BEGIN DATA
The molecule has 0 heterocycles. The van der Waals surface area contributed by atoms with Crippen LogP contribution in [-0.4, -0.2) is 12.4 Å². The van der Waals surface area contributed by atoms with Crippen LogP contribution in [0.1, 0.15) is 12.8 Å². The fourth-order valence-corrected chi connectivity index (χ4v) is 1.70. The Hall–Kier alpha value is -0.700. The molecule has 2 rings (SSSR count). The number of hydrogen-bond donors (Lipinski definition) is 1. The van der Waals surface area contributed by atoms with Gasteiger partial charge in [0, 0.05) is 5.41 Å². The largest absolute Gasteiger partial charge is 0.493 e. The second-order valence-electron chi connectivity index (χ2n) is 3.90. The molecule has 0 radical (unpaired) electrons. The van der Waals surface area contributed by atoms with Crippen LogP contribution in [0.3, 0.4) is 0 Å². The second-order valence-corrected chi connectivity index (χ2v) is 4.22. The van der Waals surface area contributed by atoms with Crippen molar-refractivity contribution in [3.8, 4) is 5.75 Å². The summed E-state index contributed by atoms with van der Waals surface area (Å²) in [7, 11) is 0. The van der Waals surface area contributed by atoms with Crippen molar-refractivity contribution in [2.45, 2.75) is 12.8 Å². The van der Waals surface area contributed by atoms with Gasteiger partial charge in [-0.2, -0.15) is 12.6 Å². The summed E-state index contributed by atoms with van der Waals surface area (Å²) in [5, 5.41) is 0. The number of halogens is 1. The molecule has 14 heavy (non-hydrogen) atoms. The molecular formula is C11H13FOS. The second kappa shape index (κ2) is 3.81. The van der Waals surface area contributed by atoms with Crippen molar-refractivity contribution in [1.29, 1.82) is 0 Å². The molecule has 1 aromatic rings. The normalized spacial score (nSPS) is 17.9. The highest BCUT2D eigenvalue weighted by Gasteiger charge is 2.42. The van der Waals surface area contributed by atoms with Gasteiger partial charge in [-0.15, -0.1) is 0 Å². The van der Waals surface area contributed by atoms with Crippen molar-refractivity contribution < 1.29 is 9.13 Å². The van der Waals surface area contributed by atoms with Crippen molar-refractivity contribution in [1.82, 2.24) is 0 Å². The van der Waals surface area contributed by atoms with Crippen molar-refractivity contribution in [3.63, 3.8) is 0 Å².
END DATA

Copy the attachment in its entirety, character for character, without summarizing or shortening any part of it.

The molecule has 0 heterocycles. The van der Waals surface area contributed by atoms with Crippen LogP contribution in [-0.4, -0.2) is 12.4 Å². The van der Waals surface area contributed by atoms with Crippen LogP contribution in [0.1, 0.15) is 12.8 Å². The fourth-order valence-corrected chi connectivity index (χ4v) is 1.70. The Hall–Kier alpha value is -0.700. The molecule has 2 rings (SSSR count). The number of hydrogen-bond donors (Lipinski definition) is 1. The van der Waals surface area contributed by atoms with Gasteiger partial charge in [0, 0.05) is 5.41 Å². The largest absolute Gasteiger partial charge is 0.493 e. The second-order valence-electron chi connectivity index (χ2n) is 3.90. The molecule has 0 radical (unpaired) electrons. The van der Waals surface area contributed by atoms with Crippen LogP contribution in [0.3, 0.4) is 0 Å². The second-order valence-corrected chi connectivity index (χ2v) is 4.22. The van der Waals surface area contributed by atoms with Crippen molar-refractivity contribution in [3.8, 4) is 5.75 Å². The summed E-state index contributed by atoms with van der Waals surface area (Å²) in [7, 11) is 0. The van der Waals surface area contributed by atoms with Crippen molar-refractivity contribution in [2.45, 2.75) is 12.8 Å². The van der Waals surface area contributed by atoms with Gasteiger partial charge in [-0.2, -0.15) is 12.6 Å². The summed E-state index contributed by atoms with van der Waals surface area (Å²) in [5, 5.41) is 0. The number of halogens is 1. The molecule has 14 heavy (non-hydrogen) atoms. The molecular formula is C11H13FOS. The second kappa shape index (κ2) is 3.81. The van der Waals surface area contributed by atoms with Crippen molar-refractivity contribution in [1.29, 1.82) is 0 Å². The molecule has 1 aromatic rings. The normalized spacial score (nSPS) is 17.9. The highest BCUT2D eigenvalue weighted by Gasteiger charge is 2.42. The van der Waals surface area contributed by atoms with Gasteiger partial charge in [-0.15, -0.1) is 0 Å². The van der Waals surface area contributed by atoms with Crippen molar-refractivity contribution < 1.29 is 9.13 Å². The van der Waals surface area contributed by atoms with Crippen molar-refractivity contribution in [1.82, 2.24) is 0 Å². The van der Waals surface area contributed by atoms with Crippen molar-refractivity contribution in [3.63, 3.8) is 0 Å².